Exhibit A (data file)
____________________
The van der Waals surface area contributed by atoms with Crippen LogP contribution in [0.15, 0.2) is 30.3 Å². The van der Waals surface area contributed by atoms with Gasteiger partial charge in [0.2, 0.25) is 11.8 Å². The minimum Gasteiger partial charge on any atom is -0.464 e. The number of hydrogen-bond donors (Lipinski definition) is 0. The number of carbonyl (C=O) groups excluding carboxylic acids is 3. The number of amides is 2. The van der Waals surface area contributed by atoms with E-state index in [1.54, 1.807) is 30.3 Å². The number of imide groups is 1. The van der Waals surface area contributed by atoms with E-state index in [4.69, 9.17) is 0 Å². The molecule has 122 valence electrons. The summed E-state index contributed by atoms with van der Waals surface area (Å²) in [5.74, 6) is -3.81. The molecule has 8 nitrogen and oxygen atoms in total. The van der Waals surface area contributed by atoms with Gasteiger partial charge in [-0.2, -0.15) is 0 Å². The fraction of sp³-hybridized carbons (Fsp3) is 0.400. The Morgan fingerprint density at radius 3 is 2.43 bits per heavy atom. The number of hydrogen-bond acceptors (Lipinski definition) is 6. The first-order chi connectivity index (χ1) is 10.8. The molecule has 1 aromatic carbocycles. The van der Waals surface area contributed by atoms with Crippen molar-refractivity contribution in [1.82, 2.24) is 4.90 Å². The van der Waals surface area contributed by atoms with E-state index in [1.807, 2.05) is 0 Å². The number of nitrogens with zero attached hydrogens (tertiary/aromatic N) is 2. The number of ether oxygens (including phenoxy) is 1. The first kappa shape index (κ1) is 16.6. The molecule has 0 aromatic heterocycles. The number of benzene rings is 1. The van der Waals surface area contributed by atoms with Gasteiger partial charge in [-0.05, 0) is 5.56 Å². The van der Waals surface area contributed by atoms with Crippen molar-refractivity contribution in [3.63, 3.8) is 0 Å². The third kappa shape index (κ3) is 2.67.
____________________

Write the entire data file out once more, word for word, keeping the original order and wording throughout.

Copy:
The van der Waals surface area contributed by atoms with Crippen LogP contribution in [0.15, 0.2) is 30.3 Å². The van der Waals surface area contributed by atoms with Gasteiger partial charge in [0.2, 0.25) is 11.8 Å². The minimum Gasteiger partial charge on any atom is -0.464 e. The number of hydrogen-bond donors (Lipinski definition) is 0. The number of carbonyl (C=O) groups excluding carboxylic acids is 3. The number of amides is 2. The van der Waals surface area contributed by atoms with E-state index in [1.54, 1.807) is 30.3 Å². The number of imide groups is 1. The van der Waals surface area contributed by atoms with E-state index in [4.69, 9.17) is 0 Å². The molecule has 122 valence electrons. The summed E-state index contributed by atoms with van der Waals surface area (Å²) in [5.74, 6) is -3.81. The molecule has 8 nitrogen and oxygen atoms in total. The van der Waals surface area contributed by atoms with Gasteiger partial charge in [-0.2, -0.15) is 0 Å². The fraction of sp³-hybridized carbons (Fsp3) is 0.400. The Morgan fingerprint density at radius 3 is 2.43 bits per heavy atom. The number of hydrogen-bond acceptors (Lipinski definition) is 6. The first-order chi connectivity index (χ1) is 10.8. The molecule has 1 aromatic carbocycles. The van der Waals surface area contributed by atoms with Crippen molar-refractivity contribution in [1.82, 2.24) is 4.90 Å². The van der Waals surface area contributed by atoms with E-state index in [1.807, 2.05) is 0 Å². The number of nitrogens with zero attached hydrogens (tertiary/aromatic N) is 2. The number of ether oxygens (including phenoxy) is 1. The first kappa shape index (κ1) is 16.6. The molecule has 0 aromatic heterocycles. The number of benzene rings is 1. The van der Waals surface area contributed by atoms with Gasteiger partial charge in [-0.05, 0) is 5.56 Å². The van der Waals surface area contributed by atoms with Crippen molar-refractivity contribution in [3.63, 3.8) is 0 Å². The third kappa shape index (κ3) is 2.67.